In a trial of patients with resected stage 3 melanoma, treatment with ipilimumab was shown to reduce the risk of disease recurrence by 25% compared with placebo, but questions remain about the drug’s toxicity and overall value in the adjuvant setting.

More than half of ipilimumab-treated patients withdrew from the trial because of adverse events and five died as a result of drug-related causes.

The trial, which was presented at the recent American Society of Clinical Oncology (ASCO) Annual Meeting, randomly assigned 951 patients to receive either ipilimumab 10 mg/kg or placebo every 3 weeks for four doses, then every 3 months for up to 3 years or until disease recurrence.1

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After 2 years of follow-up, disease had recurred in 234 of 475 patients on ipilimumab and 294 of 476 on placebo. At 3 years, recurrence-free survival (RFS) was 46.5% in the ipilimumab group and 34.8% in the placebo group. Median RFS was 26.1 months in the ipilimumab group and 17.1 months in the placebo group.

“This study met its primary endpoint of a significant improvement in relapse-free survival with 10 mg/kg ipilimumab versus placebo,” said Alexander Eggermont, MD, PhD, director general of the Gustave Roussy Cancer Campus Grand Paris in France and the study’s principal author.

Dr. Alexander EggermontAlexander
Eggermont, MD, PhD

Others were quick to point to the high rate of serious adverse events in ipilimumab-treated patients, which included gastrointestinal, thyroid, pituitary, and dermatologic events. Three patients died of colitis, one of myocarditis, and one of Guillain-Barré syndrome.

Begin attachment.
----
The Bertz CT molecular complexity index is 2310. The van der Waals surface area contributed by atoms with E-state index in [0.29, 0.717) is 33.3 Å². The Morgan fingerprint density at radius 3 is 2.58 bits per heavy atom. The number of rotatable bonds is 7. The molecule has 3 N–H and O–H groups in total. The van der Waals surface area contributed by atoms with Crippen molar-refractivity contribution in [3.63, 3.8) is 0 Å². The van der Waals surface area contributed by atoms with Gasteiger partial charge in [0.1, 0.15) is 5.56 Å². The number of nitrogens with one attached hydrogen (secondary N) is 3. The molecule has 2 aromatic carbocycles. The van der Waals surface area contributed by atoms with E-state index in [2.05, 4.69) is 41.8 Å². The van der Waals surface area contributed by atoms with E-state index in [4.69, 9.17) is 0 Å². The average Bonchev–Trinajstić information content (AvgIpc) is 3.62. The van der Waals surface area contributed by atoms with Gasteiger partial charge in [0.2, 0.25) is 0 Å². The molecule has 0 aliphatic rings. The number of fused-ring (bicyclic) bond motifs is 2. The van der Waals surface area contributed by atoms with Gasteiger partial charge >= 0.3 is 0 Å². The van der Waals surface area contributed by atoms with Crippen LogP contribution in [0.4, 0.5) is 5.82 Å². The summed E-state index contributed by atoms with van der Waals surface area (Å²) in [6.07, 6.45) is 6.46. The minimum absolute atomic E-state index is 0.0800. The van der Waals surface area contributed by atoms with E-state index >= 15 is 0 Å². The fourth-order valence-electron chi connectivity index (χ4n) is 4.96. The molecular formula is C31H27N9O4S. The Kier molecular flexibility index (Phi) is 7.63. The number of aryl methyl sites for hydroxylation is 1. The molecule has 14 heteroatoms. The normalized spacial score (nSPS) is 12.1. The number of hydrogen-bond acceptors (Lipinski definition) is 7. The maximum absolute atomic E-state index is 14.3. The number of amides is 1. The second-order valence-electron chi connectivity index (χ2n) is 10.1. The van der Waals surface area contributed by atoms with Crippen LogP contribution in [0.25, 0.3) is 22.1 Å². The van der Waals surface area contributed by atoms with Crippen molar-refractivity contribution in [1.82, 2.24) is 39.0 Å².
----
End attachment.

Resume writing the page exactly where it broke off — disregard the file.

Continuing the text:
Dr. Eggermont acknowledged that ipilimumab treatment was associated with a high rate of adverse events. “Grade 3 and 4 events were experienced by 42% of patients,” he noted. Although most ipilimumab-related adverse events are manageable, Dr. Eggermont explained, serious effects on the endocrine system, especially the pituitary and adrenal glands, may require years of hormone replacement therapy.

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“This study shows that ipilimumab shows activity in the adjuvant setting,” said Steven O’Day, MD, clinical associate professor of medicine at the Keck School of Medicine, “but the delay of about 10% a year is similar to what we see with other drugs. I think it is very important that we see the overall survival with the study as well as its direct comparison with interferon before we come to determine the role of ipilimumab in the adjuvant setting.”

The 10 mg/kg ipilimumab dose used in this trial is substantially higher than the 3 mg/kg dose recommended in the product labeling.

Dr. Mario SznolMario Sznol, MD

Mario Sznol, MD, professor of medicine at Yale Cancer Center, who has conducted trials of ipilimumab for metastatic melanoma, suggested that toxicities associated with a dose of 10 mg/kg can generally be managed effectively by experienced clinicians. “However, in the adjuvant setting the risk/benefit ratio of 10 mg/kg may not be acceptable to many clinicians,” he said. “The 3 mg/kg dose currently being tested in ECOG 1609 will probably show no major difference in efficacy compared to 10 mg/kg, and it’s likely it will have a better toxicity profile than the higher dose.”  

“If the 3-mg dose is similarly active in the adjuvant setting, I believe ipilimumab would be preferred over interferon,” Dr. Sznol said, “but until such studies are conducted, interferon remains the standard of care.”

Reference

  1. Eggermont AM, Chiarion-Sileni V, Grob JJ, et al. Ipilimumab versus placebo after complete resection of stage III melanoma: Initial efficacy and safety results from the EORTC 18071 phase III trial. J Clin Oncol. 2014;32:5(suppl): abstr LBA9008.